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Hybrid ventilation – the ventilation concept in the future school buildings?

Simone Steiger, Jannick Karsten Roth and Lennart Østergaard, 2012
hybrid ventilation | natural ventilation | mechanical ventilation | ventilation in schools | comparison of different ventilation strategies | energy | IAQ
Bibliographic info: 33rd AIVC Conference " Optimising Ventilative Cooling and Airtightness for [Nearly] Zero-Energy Buildings, IAQ and Comfort", Copenhagen, Denmark, 10-11 October 2012
Languages: English

Hybrid ventilation (HV), as a combination of automated natural ventilation (NV) and balanced mechanical ventilation (MV), provides opportunities to use the advantages of both ventilation systems during the seasons in order to reduce energy demand and at the same time obtain comfortable indoor climate.

For this study a comparison of NV, MV and HV systems applied to an existing school building has been made by means of detailed modelling in the widely adopted simulation program IESVE. The energy demand for heating and ventilating the building in the different ventilation modes was calculated for three key European cities; Munich, Copenhagen and London. Control strategies were set to obtain the same indoor climate for all ventilation systems, and the indoor climate classification was made according to EN15251 [4].

The overall ambition in the study has been to make a very realistic modelling of state-of-the-art MV and NV systems and apply these systems to an existing school building renovated to fulfill expected energy performance requirements for 2015 buildings.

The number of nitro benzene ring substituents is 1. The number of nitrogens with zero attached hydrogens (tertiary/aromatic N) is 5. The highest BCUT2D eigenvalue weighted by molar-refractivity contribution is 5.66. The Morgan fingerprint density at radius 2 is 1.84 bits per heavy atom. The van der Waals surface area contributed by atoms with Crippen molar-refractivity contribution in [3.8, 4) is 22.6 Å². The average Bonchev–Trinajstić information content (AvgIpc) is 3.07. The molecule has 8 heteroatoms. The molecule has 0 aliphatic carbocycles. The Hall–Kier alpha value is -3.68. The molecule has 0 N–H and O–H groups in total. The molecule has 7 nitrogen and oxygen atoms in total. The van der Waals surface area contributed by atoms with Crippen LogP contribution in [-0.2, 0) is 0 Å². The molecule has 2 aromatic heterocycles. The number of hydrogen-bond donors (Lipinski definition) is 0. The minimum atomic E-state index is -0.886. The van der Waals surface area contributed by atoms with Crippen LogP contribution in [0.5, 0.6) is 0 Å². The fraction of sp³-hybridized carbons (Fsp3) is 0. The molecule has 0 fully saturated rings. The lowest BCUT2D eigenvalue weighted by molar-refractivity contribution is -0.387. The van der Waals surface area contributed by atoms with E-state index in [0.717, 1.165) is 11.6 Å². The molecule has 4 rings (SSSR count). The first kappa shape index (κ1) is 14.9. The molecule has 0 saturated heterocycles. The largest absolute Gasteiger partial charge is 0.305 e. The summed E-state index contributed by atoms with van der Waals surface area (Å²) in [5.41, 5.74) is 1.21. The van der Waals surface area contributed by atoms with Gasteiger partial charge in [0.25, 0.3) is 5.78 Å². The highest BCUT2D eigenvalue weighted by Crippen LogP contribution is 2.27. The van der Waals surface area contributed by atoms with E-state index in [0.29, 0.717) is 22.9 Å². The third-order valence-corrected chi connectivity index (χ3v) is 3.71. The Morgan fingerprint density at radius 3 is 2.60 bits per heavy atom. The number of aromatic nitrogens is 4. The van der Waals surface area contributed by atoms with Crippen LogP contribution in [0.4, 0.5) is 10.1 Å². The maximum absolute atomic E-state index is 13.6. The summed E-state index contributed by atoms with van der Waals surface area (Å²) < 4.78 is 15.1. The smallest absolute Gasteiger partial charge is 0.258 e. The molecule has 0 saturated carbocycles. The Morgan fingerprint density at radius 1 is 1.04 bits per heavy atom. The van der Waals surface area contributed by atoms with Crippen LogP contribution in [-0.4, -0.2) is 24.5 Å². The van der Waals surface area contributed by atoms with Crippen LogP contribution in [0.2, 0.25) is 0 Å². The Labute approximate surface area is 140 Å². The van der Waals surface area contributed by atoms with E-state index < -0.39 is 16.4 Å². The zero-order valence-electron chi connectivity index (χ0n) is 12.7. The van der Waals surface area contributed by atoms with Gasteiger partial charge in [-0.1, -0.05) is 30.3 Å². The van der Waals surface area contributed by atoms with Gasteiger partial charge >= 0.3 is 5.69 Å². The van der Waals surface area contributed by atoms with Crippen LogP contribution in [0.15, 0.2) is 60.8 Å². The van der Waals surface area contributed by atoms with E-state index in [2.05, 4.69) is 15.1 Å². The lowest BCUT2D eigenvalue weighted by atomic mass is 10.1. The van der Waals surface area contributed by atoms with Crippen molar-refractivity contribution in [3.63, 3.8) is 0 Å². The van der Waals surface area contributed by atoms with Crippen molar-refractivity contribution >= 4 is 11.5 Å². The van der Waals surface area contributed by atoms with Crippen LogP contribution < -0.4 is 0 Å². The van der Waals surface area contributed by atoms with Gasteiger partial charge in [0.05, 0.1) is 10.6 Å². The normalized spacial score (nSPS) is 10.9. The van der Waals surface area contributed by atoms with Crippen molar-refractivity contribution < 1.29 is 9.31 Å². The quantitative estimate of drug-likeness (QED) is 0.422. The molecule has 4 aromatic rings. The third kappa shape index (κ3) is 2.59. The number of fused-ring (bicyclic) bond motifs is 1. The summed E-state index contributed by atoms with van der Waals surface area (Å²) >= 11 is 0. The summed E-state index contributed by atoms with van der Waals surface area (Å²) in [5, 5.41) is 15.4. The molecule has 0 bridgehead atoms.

It is noteworthy that the results show that the energy performance of the MV and NV systems are nearly the same in terms of primary energy, while it is showed that HV enables energy savings of 44-52% compared with MV and NV. This corresponds to a total primary energy consumption for the NV and MV of 18-21 kWh/m² per year in all three locations, while the HV consumption was only 9-10 kWh/m² per year.

Calculation of the total investment of the different systems including maintenance, operation (electricity and heating) and capital cost (products and installation) showed that in the first year MV was found to be 2.5 to 4 times more expensive than NV. By selecting HV 25% of the total investment could be saved compared to a MV system. The differences between the systems were found to be the same in a 20 year timeframe


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